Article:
Our fee is the same regardless of the length of your labor. Because of the nature of birth, an hourly fee would be out of reach for most families. Most doulas in this area charge anywhere from $350 to $950. The fee charged usually reflects the economy of the area as well as the doula's experience and certification status. If you feel you are unable to afford the fee, discuss this with your Doula before saying no and trying to find a 'cheaper' Doula. Its important to create an open discussion around fees and services, because by discussing the services a Doula provides, you just might decide that her services are more important than the fee she is charging.
The fee itself is non-negotiable, but in the spirit of encouraging doula-supported birth, we will do what we can to help you find a doula whose fees are within your financial means or offer payment plans and ways to make it affordable to you. We are a very flexible bunch! :)
Here is a Breakdown of what goes into Doula Services
A doula is a full-time resource, providing emotional support and strength even when not physically present. It's time spent gathering, compiling, and presenting information to help you make choices and understand the implications of those choices. We spend an average of 25 hours with each family, in pre-natal appointments, birth, post-partum. This is in addition to being on call full-time (24/7) for an entire month surrounding your Estimated Due Date. In addition, we are researching, networking, and continuing our education and credentials to provide you with the best service possible. The long hours we may spend with one couple translate into increased experience and knowledge that carries over into the next, possibly shorter, birth. Couples having a first baby may imagine that their doula will only be spending a few hours with them during the labor and birth. In reality, an eight-hour labor would be considered pretty fast; most first labors last at least 24 hours.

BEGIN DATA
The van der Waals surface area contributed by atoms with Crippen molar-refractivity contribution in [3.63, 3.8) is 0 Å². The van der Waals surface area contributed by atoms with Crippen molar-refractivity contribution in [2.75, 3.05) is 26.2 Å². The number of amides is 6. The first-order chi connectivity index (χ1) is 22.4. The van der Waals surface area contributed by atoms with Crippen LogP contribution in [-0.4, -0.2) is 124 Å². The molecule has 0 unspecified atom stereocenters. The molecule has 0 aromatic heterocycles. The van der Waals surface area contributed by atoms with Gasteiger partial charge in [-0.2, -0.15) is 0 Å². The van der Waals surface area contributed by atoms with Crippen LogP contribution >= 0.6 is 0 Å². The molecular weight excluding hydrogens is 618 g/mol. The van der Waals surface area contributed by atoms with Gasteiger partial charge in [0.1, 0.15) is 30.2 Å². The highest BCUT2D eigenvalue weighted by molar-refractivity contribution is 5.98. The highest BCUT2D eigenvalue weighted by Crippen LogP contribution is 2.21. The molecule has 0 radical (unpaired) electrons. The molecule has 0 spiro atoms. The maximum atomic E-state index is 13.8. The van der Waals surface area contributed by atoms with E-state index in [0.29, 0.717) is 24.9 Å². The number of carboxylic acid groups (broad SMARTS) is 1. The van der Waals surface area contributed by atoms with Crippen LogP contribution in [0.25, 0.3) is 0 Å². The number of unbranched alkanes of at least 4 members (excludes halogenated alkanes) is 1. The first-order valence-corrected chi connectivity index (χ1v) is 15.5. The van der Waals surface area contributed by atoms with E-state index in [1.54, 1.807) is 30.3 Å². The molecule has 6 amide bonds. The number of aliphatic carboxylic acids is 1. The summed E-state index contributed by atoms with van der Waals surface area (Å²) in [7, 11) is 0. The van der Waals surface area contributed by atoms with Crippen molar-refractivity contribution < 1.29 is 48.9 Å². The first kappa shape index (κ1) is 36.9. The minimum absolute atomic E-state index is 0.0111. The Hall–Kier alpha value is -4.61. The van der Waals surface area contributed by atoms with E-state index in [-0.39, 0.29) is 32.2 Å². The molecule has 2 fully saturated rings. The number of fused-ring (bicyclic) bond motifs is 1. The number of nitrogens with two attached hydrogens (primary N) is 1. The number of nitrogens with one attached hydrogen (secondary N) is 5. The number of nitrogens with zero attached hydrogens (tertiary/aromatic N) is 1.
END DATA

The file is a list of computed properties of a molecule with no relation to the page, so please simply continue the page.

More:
Clients per Week - When I make a commitment to be your Doula, I have to limit the number of clients I put on my calendar so as to avoid birth conflicts and to ensure that I am reasonably rested when you go into labor. The rule of thumb for birth professionals providing in-home services (compared to someone working a shift in a hospital or sharing call with another provider) is that one client per week is a full schedule. Two to Three clients a month is a full time schedule for Doulas in this area.